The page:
Thus, while neoconservatives like David Horowitz and George Will oppose the vitally necessary federal marriage amendment out of an apparent desire to go along with the ever-advancing liberal Zeitgeist of tolerance and inclusion, the paleoconservative Fleming seems to oppose it out of sheer contrariness. He'd rather let the horror of nationalized homosexual marriage come upon this country than do anything to stop it. "Things will get worse before they can get better," he writes. The possibility doesn't seem to occur to him that things will just get worse. He dislikes America so much as it is now that he doesn't care what happens to it, a feeling he also conveyed in his rancorous meditation (rancorous against America, that is) on the September 11th attack. He has passed beyond paleoconservatism, to nihilo-conservatism.

Lydia writes:

"Fleming is just so _shallow_. From what I've seen from these articles, sometimes it isn't even clear exactly what Fleming is getting at. Just spleen."

This reminds me of a letter I wrote to Fleming in 1990 (yes, a letter, not an e-mail, hard to believe). While the main thrust of the letter was to defend him from the neoconservatives' charge that he was anti-Semitic, I also criticized an article he had written in National Review in December 1989 about Lincoln. I said to him that I found in his article no argument intended to inform or persuade the reader, but only "a spilling of bile." From that moment forward he hated me, in the same manner in which he hates so many.

Maximos's comment of 6:27 last night is uncommonly brilliant. And I hope he feels better.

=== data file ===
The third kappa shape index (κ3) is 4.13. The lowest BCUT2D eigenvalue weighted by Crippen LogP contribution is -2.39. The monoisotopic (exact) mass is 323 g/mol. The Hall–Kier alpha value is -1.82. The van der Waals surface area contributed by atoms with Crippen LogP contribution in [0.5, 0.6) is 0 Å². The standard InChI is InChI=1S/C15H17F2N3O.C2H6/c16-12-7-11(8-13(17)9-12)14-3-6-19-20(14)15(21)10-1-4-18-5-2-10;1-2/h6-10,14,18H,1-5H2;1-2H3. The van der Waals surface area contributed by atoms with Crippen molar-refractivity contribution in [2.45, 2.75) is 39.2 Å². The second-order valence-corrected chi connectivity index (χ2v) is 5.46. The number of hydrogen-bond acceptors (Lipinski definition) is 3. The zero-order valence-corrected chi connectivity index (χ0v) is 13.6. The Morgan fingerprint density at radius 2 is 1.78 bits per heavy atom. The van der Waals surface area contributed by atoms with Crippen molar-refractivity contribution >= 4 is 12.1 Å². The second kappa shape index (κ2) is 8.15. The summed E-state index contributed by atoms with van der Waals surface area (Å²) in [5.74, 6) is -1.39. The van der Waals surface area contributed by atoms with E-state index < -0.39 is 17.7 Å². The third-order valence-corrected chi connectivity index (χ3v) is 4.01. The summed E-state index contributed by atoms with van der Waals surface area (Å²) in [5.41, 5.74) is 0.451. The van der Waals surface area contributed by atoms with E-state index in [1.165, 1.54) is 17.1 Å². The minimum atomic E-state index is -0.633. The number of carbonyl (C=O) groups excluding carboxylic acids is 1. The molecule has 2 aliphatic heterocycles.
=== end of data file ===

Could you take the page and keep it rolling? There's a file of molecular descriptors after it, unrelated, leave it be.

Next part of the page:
Connecting two threads, let us ask ourselves what implication Fleming's arguments would have for the brave men and women circulating the counter-petition at the APA. Would his scorn stir them to steadfastness? To good cheer even in trying times? Would it impart hope or encouragement?

Surely it would imply a course of action amounting to retreat and abandonment of the cause of maintaining liberty in this organization. (Note well: not even the government; a private institution.) Surely it would incline them toward a quietism in the face of desired proscription of orthodox Christians from this philosopher's guild. Wouldn't want to sully themselves by entering into debate with Liberals, oh no.

And what about when the Star Chamber calls your pastor or priest before the bar of examination? What has the despair faction to say to you then? We has seen all over the country that Tolerance is a tyrant, and will not hesitate to crush individuals, families, small communities.

Few things, it seems to me, are so recklessly debilitating as encouraging even conservatives to renounce their country in despair of ever reforming any part of her.

"So, should we readily utilize our available remedies and expedients, or should we be chary of utilizing them, for fear that the state will aggrandize itself..."